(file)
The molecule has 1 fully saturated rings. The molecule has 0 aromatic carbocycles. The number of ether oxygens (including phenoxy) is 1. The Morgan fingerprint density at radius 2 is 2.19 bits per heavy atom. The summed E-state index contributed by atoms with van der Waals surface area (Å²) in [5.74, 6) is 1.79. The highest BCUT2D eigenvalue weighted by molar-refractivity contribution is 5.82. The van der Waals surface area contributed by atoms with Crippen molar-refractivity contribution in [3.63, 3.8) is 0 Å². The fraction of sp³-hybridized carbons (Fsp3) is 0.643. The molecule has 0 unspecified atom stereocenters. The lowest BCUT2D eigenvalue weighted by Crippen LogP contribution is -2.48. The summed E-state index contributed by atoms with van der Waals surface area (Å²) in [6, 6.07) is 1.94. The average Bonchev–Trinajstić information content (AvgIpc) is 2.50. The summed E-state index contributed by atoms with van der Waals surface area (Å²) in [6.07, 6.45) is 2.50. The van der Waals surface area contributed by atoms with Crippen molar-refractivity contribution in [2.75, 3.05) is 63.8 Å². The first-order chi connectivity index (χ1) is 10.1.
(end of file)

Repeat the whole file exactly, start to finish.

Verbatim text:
The molecule has 1 fully saturated rings. The molecule has 0 aromatic carbocycles. The number of ether oxygens (including phenoxy) is 1. The Morgan fingerprint density at radius 2 is 2.19 bits per heavy atom. The summed E-state index contributed by atoms with van der Waals surface area (Å²) in [5.74, 6) is 1.79. The highest BCUT2D eigenvalue weighted by molar-refractivity contribution is 5.82. The van der Waals surface area contributed by atoms with Crippen molar-refractivity contribution in [3.63, 3.8) is 0 Å². The fraction of sp³-hybridized carbons (Fsp3) is 0.643. The molecule has 0 unspecified atom stereocenters. The lowest BCUT2D eigenvalue weighted by Crippen LogP contribution is -2.48. The summed E-state index contributed by atoms with van der Waals surface area (Å²) in [6, 6.07) is 1.94. The average Bonchev–Trinajstić information content (AvgIpc) is 2.50. The summed E-state index contributed by atoms with van der Waals surface area (Å²) in [6.07, 6.45) is 2.50. The van der Waals surface area contributed by atoms with Crippen molar-refractivity contribution in [2.75, 3.05) is 63.8 Å². The first-order chi connectivity index (χ1) is 10.1.